We're going to have to call it something. After all, says Louisville management professor Reginald A. Bruce on his site Reg's Home, the decade to come will bring great change to our country. Women will own more than 50 percent of businesses; 20 times more folks will be working in home offices and dual-career couples will make up more than 60 percent of all families. And what does Bruce title his online lecture? "Managing Change in the Coming Millennium."
See? It's so much easier to put a name on the next 100 years than on the next 10. What shall we dub them? "The Aughts," "the Noughts," "the Naughts," "the Zeds?" All four mean pretty much the same thing nothing.
The Futurist magazine ran a survey in the spring of 1993. Nearly two-thirds of the respondents (64 percent) voted for "the two thousands." But that's going to sound mighty silly in the year 2525.
In his sometimes-funny online humor column, Joe Lavin of Cambridge, Mass., posted a similar poll last spring. Recommendations included "the Nothings" and "the Nones." One reader called for "the O's" named not for the Baltimore baseball team, but for the canned delicacy Spaghetti-Os. Another wrote to Lavin, "We won't need to call it anything. God will come and take us all away before the end of the century!" Which, of course, would also solve the computer glitch problem.
Lavin suggested "the Zeroes." When someone pointed out the implied pessimism of such a name, Lavin said, "That's what's so cool about it."
But we can't start the next 100 with late-20th-century cynicism. We should check it at the door. Neil Howe and William Strauss, authors of "The Fourth Turning," say there is hope. On their curious Web site, based on their 1997 book, the Northern Virginia writers talk with great anticipation about the near future. And, as they call it, "the Oh Oh decade."
Sounds like James Bond. 007. On the phone, though, Strauss pronounces it "Uh-Oh."
History unwinds in great cycles that are about 80 years apart roughly equivalent to a long human life, he explains. Each cycle has four "turnings": a high, an awakening, an unraveling, and a crisis on the scale of the Great Depression or a world war.
Strauss predicts that the next crisis will occur around 2005, right in the middle of the Oh-Ohs. Economic disaster is possible. So is a health crisis, political pandemonium or a natural catastrophe, a la "Deep Impact."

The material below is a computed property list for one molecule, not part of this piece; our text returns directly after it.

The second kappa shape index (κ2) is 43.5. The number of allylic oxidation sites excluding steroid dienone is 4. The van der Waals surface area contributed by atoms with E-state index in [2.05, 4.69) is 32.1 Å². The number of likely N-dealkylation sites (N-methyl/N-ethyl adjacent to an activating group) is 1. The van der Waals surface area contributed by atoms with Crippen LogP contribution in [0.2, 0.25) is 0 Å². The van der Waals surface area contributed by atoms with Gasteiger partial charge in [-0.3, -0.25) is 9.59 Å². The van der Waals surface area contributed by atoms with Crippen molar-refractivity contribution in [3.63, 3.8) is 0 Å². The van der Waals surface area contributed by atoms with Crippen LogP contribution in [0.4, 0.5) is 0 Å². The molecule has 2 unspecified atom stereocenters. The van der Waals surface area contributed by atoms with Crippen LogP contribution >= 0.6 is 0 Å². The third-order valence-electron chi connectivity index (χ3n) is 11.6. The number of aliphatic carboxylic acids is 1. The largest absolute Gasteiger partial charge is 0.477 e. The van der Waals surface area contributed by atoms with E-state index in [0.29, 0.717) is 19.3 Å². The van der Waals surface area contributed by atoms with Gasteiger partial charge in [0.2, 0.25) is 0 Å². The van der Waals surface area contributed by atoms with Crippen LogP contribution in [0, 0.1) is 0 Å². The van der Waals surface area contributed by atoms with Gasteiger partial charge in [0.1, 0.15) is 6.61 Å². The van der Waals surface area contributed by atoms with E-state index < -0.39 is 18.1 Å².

Asked about the notion that things will just get better and better, the serene-voiced Strauss gets slightly more hysterical than historical. "History never gives you that," he says. "Never never never never."
But the result of the society-altering event will be a better world. In the "Oh Ohs," Strauss says, teenagers of today should be less sex- and self-obsessed. They will be "the civic heroes of tomorrow," Strauss says.
On the Web site, people post messages about the world around them and try to put things in perspective. The authors occasionally weigh in.
So what shall we call the pending decade? We could take a page from tennis and call them "the Love Years," as in Love-One, Love-Two. And we'll be able to say, "Remember the Summer of Love-Five?"
Or maybe "the Nils." Or perhaps "the Points," as in the geekified 2.5, 2.6, 2.7.
My friend Cotter, however, has the sanest idea. "I like all your nominations," he says, "although I've long been partial to expressions like 'the blizzard of aught 8.' "
Linton Weeks can be reached at
Surfing: Perturbations, pleasures and predicaments on the I-way
See the U.S.A.
See the U.S.A.
Recreation.gov describes the federal lands and facilities that beckon this summer. The heart of the site is a search engine that lets you choose among 23 activities, from "auto touring" to "wildlife viewing," and then tells you which federal facilities allow which activities. Only Mount Hood National Forest in Oregon permits them all, but if you want to ride an off-road vehicle with your pet in Virginia, for example, go to George Washington and Jefferson National Forests near Roanoke.
The Bottom of the News Hour
But wait! There's more from optimistic crop reports to thinly veiled threats aimed at our imperial ambitions. In short, it's everything fun that's been missing from the news since Pravda and Izvestia started selling ads.
Now that even Xinhua, China's news agency, runs stock market reports and can be found next to Reuters on CNN's Web site, there's little in the way of good propaganda disguised as news to be found.
Take another favorite: Iran's Islamic Republic News Agency (IRNA), which isn't bad until you get to their coverage of the United States or Israel. For example: " 'The U.S. is itself the biggest terrorist state in the world,' said the secretary general of the Lebanese hizbullah here Sunday night." Or their use of official titles, such as "the terrorist [Yitzhak] Shamir." Just a little color you won't find in today's Washington Post.
Found something intriguing, improbable, insane or especially useful on the Net? Write it up and send it to Joel Garreau or Robert Thomason.
© Copyright 1998 The Washington Post Company
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